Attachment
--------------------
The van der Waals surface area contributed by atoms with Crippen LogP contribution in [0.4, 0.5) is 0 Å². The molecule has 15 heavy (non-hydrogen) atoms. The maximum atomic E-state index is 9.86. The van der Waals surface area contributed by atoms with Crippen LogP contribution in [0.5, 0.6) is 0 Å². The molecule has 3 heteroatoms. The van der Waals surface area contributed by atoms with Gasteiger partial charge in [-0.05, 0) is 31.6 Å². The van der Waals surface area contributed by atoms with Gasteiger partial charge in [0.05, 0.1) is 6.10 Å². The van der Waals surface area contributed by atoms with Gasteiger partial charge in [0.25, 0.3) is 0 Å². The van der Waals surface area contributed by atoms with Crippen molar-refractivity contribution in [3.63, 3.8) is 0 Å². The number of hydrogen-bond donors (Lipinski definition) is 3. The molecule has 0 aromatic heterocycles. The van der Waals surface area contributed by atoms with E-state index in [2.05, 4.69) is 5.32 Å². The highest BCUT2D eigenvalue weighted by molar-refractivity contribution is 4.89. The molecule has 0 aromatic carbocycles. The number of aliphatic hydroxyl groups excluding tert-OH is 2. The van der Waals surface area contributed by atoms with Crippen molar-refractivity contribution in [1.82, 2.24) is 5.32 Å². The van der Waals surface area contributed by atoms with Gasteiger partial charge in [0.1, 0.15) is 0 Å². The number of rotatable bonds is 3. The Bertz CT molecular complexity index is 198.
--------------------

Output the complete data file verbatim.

The van der Waals surface area contributed by atoms with Crippen LogP contribution in [0.4, 0.5) is 0 Å². The molecule has 15 heavy (non-hydrogen) atoms. The maximum atomic E-state index is 9.86. The van der Waals surface area contributed by atoms with Crippen LogP contribution in [0.5, 0.6) is 0 Å². The molecule has 3 heteroatoms. The van der Waals surface area contributed by atoms with Gasteiger partial charge in [-0.05, 0) is 31.6 Å². The van der Waals surface area contributed by atoms with Gasteiger partial charge in [0.05, 0.1) is 6.10 Å². The van der Waals surface area contributed by atoms with Gasteiger partial charge in [0.25, 0.3) is 0 Å². The van der Waals surface area contributed by atoms with Crippen molar-refractivity contribution in [3.63, 3.8) is 0 Å². The number of hydrogen-bond donors (Lipinski definition) is 3. The molecule has 0 aromatic heterocycles. The van der Waals surface area contributed by atoms with E-state index in [2.05, 4.69) is 5.32 Å². The highest BCUT2D eigenvalue weighted by molar-refractivity contribution is 4.89. The molecule has 0 aromatic carbocycles. The number of aliphatic hydroxyl groups excluding tert-OH is 2. The van der Waals surface area contributed by atoms with Crippen molar-refractivity contribution in [1.82, 2.24) is 5.32 Å². The van der Waals surface area contributed by atoms with Gasteiger partial charge in [0.1, 0.15) is 0 Å². The number of rotatable bonds is 3. The Bertz CT molecular complexity index is 198.